Adveristing is very important Landlords and Management Companies, however if done incorrectly, it could become very costly or result in unanticipated negative consequences.

If you have a question regarding advertising your rental houses, apartments, complexes, or duplexes, call the attorneys of Perry Law Office for a free telephone consultation. Better to be safe than sorry.

Posted in Landlord Tenant Law Tagged with: , , ,

Have you “mapped out” your assets for your heirs?

You probably have a Last Will and Testament describing how assets are to be distributed, but have you made a list of where those assets can be found? You want to make sure your family is able to locate everything you have worked so very hard for. An asset inventory is a simple list which makes it easier on your loved ones by telling them exactly where to find all your assets and various accounts.

You may have numerous bank accounts with different banking institutions, cash, collectibles, online accounts, emails, retirement plans, insurance policies, and perhaps even receive “paperless” statements only via email. It is a good idea to leave a list of passwords, account numbers and locations. Your asset inventory may include:

  • Bank and investment accounts
  • Safe Deposit Box
  • Insurance and annuity policies
  • Stocks and bonds
  • Deeds and titles
  • Retirement Accounts (IRA, 401K, etc)
  • Life Insurance policies (any post-death benefits)
  • Cash, jewelry, valuables
  • Email and online accounts with passwords.
  • Certain bills or premiums you pay may also be included
  • Combinations to a safe or location of a safe key

This is a very important Estate Planning step, that most people forget about. Doing this very simple step, could save your loved ones hours of time and energy trying to locate and organize all your varous assets.

After you have mapped it all out, tell a loved one where you are going to keep the list. Generally you keep it in your safe along with your Will and other important documents (remember you should give someone the combination to your safe or a way to access it). Remember to periodically update your asset inventory, and always update your Will with major life events. Call Perry Law Office now and our experienced attorneys will help you decide if now is the time to make changes to your Will or help you with your other Estate Planning needs.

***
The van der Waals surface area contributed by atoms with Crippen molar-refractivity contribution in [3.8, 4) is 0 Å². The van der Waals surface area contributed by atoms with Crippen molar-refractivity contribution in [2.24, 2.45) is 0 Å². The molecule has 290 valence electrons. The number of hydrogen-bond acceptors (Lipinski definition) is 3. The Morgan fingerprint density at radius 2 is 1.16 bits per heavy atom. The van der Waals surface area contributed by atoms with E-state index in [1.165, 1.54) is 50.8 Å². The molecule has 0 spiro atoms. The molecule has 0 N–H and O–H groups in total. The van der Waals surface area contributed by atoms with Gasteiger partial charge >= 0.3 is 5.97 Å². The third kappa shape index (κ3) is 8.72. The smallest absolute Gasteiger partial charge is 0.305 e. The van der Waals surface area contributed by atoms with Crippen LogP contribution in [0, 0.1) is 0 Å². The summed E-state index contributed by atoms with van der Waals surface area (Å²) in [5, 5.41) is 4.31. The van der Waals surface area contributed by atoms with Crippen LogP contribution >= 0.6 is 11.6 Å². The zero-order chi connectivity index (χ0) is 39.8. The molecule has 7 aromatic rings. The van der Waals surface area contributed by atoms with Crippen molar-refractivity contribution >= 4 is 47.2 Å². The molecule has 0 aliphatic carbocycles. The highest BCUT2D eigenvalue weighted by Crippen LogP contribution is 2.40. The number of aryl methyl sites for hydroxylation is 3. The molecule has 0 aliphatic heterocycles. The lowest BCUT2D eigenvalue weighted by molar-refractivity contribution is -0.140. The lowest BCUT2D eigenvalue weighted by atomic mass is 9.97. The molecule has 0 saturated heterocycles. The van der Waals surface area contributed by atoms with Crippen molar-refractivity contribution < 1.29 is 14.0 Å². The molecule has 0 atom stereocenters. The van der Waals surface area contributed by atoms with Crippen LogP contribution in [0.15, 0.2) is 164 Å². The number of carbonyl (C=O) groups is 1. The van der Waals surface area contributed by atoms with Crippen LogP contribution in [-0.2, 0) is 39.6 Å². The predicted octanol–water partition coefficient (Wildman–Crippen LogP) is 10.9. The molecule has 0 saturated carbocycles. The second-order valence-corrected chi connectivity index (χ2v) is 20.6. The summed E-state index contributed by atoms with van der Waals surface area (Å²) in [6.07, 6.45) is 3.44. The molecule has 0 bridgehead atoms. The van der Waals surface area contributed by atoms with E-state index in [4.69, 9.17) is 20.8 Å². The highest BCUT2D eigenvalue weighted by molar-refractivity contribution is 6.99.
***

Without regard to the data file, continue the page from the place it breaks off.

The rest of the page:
Posted in Estate Planning, Wills Tagged with: , ,

Collecting On a Debt Is Not As Easy As It May Seem

There is a misconception that getting a money judgment against someone, means they will pay you. In general, that is NOT the case. We, at Perry Law Office, have found that on average it can take up to two (2) years to collect on a judgment depending on the various circumstances and how old the debt is. There are of course those rare circumstances when you get paid immediately upfront. But in most circumstances that is not the case. Getting the money judgment is only the first step. Debtors, tend to move. Debtors, tend to switch jobs. Debtors, tend to be unwilling to voluntarily pay a debt they owe. Debt Collection takes some time and hard work. Finding employment, personal assets, or bank accounts can be very difficult. Not to mention, finding the debtor and getting proper service in order to enforce your claim against them.  The experienced staff and attorneys at Perry Law Office, are equipped to find these debtors and collect from them. Perry Law Office can find where they are working and garnish their wages, levy on their bank account, or set up voluntary payments. If someone owes you money and you are not sure how to collect, hire an experienced lawyer to help you collect the money owed to you. Hiring an attorney is not as painful as you may believe. In most cases, you do NOT have to pay the attorney any attorney fees. Like at Perry Law Office, our fee is typically done on a contingent fee basis, meaning if we do NOT collect, you do not owe us anything. Call Perry Law Office to discuss how we may be able to help you recoup your money.

Posted in Collections Tagged with: , , ,